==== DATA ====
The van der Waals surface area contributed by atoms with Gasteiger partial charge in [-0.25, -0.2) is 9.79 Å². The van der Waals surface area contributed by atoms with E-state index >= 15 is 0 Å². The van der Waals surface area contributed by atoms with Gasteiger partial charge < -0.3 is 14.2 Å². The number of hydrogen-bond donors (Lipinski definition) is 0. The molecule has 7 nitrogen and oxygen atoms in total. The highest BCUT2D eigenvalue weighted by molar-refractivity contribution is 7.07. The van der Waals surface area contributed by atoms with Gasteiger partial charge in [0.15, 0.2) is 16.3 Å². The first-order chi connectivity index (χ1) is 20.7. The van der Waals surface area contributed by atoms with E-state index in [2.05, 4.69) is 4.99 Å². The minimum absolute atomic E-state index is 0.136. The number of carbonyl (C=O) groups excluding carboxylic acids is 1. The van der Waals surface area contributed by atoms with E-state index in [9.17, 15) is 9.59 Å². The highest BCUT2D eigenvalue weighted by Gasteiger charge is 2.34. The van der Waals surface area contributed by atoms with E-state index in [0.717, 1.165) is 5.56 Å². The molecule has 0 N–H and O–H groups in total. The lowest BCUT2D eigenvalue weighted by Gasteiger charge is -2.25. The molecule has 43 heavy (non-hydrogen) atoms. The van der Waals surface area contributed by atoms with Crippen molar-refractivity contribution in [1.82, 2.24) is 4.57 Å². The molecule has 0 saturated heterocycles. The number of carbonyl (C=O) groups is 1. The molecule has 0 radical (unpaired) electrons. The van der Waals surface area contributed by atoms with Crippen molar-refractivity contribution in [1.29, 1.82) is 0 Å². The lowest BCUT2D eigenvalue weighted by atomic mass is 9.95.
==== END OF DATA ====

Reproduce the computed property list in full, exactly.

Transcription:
The van der Waals surface area contributed by atoms with Gasteiger partial charge in [-0.25, -0.2) is 9.79 Å². The van der Waals surface area contributed by atoms with E-state index >= 15 is 0 Å². The van der Waals surface area contributed by atoms with Gasteiger partial charge < -0.3 is 14.2 Å². The number of hydrogen-bond donors (Lipinski definition) is 0. The molecule has 7 nitrogen and oxygen atoms in total. The highest BCUT2D eigenvalue weighted by molar-refractivity contribution is 7.07. The van der Waals surface area contributed by atoms with Gasteiger partial charge in [0.15, 0.2) is 16.3 Å². The first-order chi connectivity index (χ1) is 20.7. The van der Waals surface area contributed by atoms with E-state index in [2.05, 4.69) is 4.99 Å². The minimum absolute atomic E-state index is 0.136. The number of carbonyl (C=O) groups excluding carboxylic acids is 1. The van der Waals surface area contributed by atoms with E-state index in [9.17, 15) is 9.59 Å². The highest BCUT2D eigenvalue weighted by Gasteiger charge is 2.34. The van der Waals surface area contributed by atoms with E-state index in [0.717, 1.165) is 5.56 Å². The molecule has 0 N–H and O–H groups in total. The lowest BCUT2D eigenvalue weighted by Gasteiger charge is -2.25. The molecule has 43 heavy (non-hydrogen) atoms. The van der Waals surface area contributed by atoms with Crippen molar-refractivity contribution in [1.82, 2.24) is 4.57 Å². The molecule has 0 saturated heterocycles. The number of carbonyl (C=O) groups is 1. The molecule has 0 radical (unpaired) electrons. The van der Waals surface area contributed by atoms with Crippen molar-refractivity contribution in [1.29, 1.82) is 0 Å². The lowest BCUT2D eigenvalue weighted by atomic mass is 9.95.